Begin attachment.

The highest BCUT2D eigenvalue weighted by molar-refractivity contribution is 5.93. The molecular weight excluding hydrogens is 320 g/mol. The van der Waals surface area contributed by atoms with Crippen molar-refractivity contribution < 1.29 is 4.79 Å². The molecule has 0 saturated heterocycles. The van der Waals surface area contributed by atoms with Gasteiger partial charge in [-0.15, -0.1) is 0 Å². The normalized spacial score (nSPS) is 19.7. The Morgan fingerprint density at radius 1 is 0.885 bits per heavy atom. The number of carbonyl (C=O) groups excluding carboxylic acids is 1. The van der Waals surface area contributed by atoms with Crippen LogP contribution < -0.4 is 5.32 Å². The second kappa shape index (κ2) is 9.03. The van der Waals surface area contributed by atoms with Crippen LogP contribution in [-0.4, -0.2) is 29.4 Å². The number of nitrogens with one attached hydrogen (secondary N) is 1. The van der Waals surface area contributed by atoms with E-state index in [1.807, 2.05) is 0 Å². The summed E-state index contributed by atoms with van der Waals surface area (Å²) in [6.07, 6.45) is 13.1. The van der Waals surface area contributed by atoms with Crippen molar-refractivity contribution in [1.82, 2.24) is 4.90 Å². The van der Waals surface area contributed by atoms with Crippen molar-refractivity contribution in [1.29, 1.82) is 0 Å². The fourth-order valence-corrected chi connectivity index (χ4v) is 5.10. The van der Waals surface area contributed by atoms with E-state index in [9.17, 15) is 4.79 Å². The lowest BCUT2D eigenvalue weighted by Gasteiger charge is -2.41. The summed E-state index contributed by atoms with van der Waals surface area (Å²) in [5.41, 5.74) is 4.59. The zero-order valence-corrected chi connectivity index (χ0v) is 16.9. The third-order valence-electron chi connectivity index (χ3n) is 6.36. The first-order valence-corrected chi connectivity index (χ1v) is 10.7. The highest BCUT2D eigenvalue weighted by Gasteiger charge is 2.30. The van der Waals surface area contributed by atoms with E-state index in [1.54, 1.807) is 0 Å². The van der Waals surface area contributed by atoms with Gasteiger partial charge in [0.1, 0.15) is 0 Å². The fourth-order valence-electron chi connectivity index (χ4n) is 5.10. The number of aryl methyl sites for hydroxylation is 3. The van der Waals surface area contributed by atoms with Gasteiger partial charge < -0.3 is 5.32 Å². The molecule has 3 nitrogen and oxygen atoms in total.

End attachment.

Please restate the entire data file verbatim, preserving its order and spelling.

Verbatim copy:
The highest BCUT2D eigenvalue weighted by molar-refractivity contribution is 5.93. The molecular weight excluding hydrogens is 320 g/mol. The van der Waals surface area contributed by atoms with Crippen molar-refractivity contribution < 1.29 is 4.79 Å². The molecule has 0 saturated heterocycles. The van der Waals surface area contributed by atoms with Gasteiger partial charge in [-0.15, -0.1) is 0 Å². The normalized spacial score (nSPS) is 19.7. The Morgan fingerprint density at radius 1 is 0.885 bits per heavy atom. The number of carbonyl (C=O) groups excluding carboxylic acids is 1. The van der Waals surface area contributed by atoms with Crippen LogP contribution < -0.4 is 5.32 Å². The second kappa shape index (κ2) is 9.03. The van der Waals surface area contributed by atoms with Crippen LogP contribution in [-0.4, -0.2) is 29.4 Å². The number of nitrogens with one attached hydrogen (secondary N) is 1. The van der Waals surface area contributed by atoms with E-state index in [1.807, 2.05) is 0 Å². The summed E-state index contributed by atoms with van der Waals surface area (Å²) in [6.07, 6.45) is 13.1. The van der Waals surface area contributed by atoms with Crippen molar-refractivity contribution in [1.82, 2.24) is 4.90 Å². The van der Waals surface area contributed by atoms with Crippen molar-refractivity contribution in [1.29, 1.82) is 0 Å². The fourth-order valence-corrected chi connectivity index (χ4v) is 5.10. The van der Waals surface area contributed by atoms with E-state index in [9.17, 15) is 4.79 Å². The lowest BCUT2D eigenvalue weighted by Gasteiger charge is -2.41. The summed E-state index contributed by atoms with van der Waals surface area (Å²) in [5.41, 5.74) is 4.59. The zero-order valence-corrected chi connectivity index (χ0v) is 16.9. The third-order valence-electron chi connectivity index (χ3n) is 6.36. The first-order valence-corrected chi connectivity index (χ1v) is 10.7. The highest BCUT2D eigenvalue weighted by Gasteiger charge is 2.30. The van der Waals surface area contributed by atoms with E-state index in [1.54, 1.807) is 0 Å². The van der Waals surface area contributed by atoms with Gasteiger partial charge in [0.1, 0.15) is 0 Å². The fourth-order valence-electron chi connectivity index (χ4n) is 5.10. The number of aryl methyl sites for hydroxylation is 3. The van der Waals surface area contributed by atoms with Gasteiger partial charge < -0.3 is 5.32 Å². The molecule has 3 nitrogen and oxygen atoms in total.